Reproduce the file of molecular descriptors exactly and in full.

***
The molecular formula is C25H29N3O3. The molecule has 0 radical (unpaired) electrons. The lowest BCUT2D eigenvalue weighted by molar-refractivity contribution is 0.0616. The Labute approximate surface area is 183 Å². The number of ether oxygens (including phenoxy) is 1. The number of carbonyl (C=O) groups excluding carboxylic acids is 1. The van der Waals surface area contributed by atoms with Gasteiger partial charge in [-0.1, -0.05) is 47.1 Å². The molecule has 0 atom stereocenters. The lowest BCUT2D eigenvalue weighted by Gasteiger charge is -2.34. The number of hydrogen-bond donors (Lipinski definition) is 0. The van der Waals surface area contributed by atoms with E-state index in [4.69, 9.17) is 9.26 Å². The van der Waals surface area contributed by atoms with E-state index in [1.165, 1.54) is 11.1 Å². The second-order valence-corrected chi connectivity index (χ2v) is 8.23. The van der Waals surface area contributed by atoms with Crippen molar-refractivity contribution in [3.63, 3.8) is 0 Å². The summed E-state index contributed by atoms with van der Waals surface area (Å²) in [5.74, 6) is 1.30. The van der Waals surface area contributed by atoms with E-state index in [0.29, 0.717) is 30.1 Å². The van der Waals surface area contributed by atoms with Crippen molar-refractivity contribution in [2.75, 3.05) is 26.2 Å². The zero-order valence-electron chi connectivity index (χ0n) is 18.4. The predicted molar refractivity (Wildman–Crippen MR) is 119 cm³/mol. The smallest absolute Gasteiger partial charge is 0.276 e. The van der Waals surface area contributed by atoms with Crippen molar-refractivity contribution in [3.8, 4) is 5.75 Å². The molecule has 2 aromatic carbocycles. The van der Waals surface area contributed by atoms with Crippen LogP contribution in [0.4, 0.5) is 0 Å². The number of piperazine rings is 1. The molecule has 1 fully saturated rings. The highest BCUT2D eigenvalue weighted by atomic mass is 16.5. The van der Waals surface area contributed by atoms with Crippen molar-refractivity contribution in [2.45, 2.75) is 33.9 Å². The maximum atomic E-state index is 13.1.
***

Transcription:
The molecular formula is C25H29N3O3. The molecule has 0 radical (unpaired) electrons. The lowest BCUT2D eigenvalue weighted by molar-refractivity contribution is 0.0616. The Labute approximate surface area is 183 Å². The number of ether oxygens (including phenoxy) is 1. The number of carbonyl (C=O) groups excluding carboxylic acids is 1. The van der Waals surface area contributed by atoms with Gasteiger partial charge in [-0.1, -0.05) is 47.1 Å². The molecule has 0 atom stereocenters. The lowest BCUT2D eigenvalue weighted by Gasteiger charge is -2.34. The number of hydrogen-bond donors (Lipinski definition) is 0. The van der Waals surface area contributed by atoms with E-state index in [4.69, 9.17) is 9.26 Å². The van der Waals surface area contributed by atoms with E-state index in [1.165, 1.54) is 11.1 Å². The second-order valence-corrected chi connectivity index (χ2v) is 8.23. The van der Waals surface area contributed by atoms with Crippen molar-refractivity contribution in [3.63, 3.8) is 0 Å². The summed E-state index contributed by atoms with van der Waals surface area (Å²) in [5.74, 6) is 1.30. The van der Waals surface area contributed by atoms with E-state index in [0.29, 0.717) is 30.1 Å². The van der Waals surface area contributed by atoms with Crippen molar-refractivity contribution in [2.75, 3.05) is 26.2 Å². The zero-order valence-electron chi connectivity index (χ0n) is 18.4. The predicted molar refractivity (Wildman–Crippen MR) is 119 cm³/mol. The smallest absolute Gasteiger partial charge is 0.276 e. The van der Waals surface area contributed by atoms with Crippen molar-refractivity contribution in [3.8, 4) is 5.75 Å². The molecule has 2 aromatic carbocycles. The van der Waals surface area contributed by atoms with Crippen LogP contribution in [0.4, 0.5) is 0 Å². The number of piperazine rings is 1. The molecule has 1 fully saturated rings. The highest BCUT2D eigenvalue weighted by atomic mass is 16.5. The van der Waals surface area contributed by atoms with Crippen molar-refractivity contribution in [2.45, 2.75) is 33.9 Å². The maximum atomic E-state index is 13.1.